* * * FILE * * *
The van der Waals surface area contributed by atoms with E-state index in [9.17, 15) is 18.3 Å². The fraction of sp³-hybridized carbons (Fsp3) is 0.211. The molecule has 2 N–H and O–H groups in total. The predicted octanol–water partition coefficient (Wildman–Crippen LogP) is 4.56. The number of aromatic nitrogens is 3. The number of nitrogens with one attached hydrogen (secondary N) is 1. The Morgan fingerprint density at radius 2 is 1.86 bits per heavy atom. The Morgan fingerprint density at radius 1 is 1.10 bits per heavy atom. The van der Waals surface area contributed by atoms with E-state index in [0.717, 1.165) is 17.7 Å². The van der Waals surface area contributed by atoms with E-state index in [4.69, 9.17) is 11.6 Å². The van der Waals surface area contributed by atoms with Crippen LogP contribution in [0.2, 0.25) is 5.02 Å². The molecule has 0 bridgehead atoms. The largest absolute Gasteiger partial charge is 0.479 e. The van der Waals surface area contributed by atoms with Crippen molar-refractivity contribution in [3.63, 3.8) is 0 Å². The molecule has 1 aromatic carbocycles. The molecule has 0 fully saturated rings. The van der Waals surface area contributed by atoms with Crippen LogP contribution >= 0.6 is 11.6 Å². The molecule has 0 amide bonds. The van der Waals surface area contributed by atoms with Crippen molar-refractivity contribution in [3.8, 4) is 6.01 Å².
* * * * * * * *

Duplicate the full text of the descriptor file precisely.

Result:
The van der Waals surface area contributed by atoms with E-state index in [9.17, 15) is 18.3 Å². The fraction of sp³-hybridized carbons (Fsp3) is 0.211. The molecule has 2 N–H and O–H groups in total. The predicted octanol–water partition coefficient (Wildman–Crippen LogP) is 4.56. The number of aromatic nitrogens is 3. The number of nitrogens with one attached hydrogen (secondary N) is 1. The Morgan fingerprint density at radius 2 is 1.86 bits per heavy atom. The Morgan fingerprint density at radius 1 is 1.10 bits per heavy atom. The van der Waals surface area contributed by atoms with E-state index in [0.717, 1.165) is 17.7 Å². The van der Waals surface area contributed by atoms with E-state index in [4.69, 9.17) is 11.6 Å². The van der Waals surface area contributed by atoms with Crippen LogP contribution in [0.2, 0.25) is 5.02 Å². The molecule has 0 bridgehead atoms. The largest absolute Gasteiger partial charge is 0.479 e. The van der Waals surface area contributed by atoms with Crippen molar-refractivity contribution in [3.63, 3.8) is 0 Å². The molecule has 1 aromatic carbocycles. The molecule has 0 fully saturated rings. The van der Waals surface area contributed by atoms with Crippen LogP contribution >= 0.6 is 11.6 Å². The molecule has 0 amide bonds. The van der Waals surface area contributed by atoms with Crippen molar-refractivity contribution in [3.8, 4) is 6.01 Å².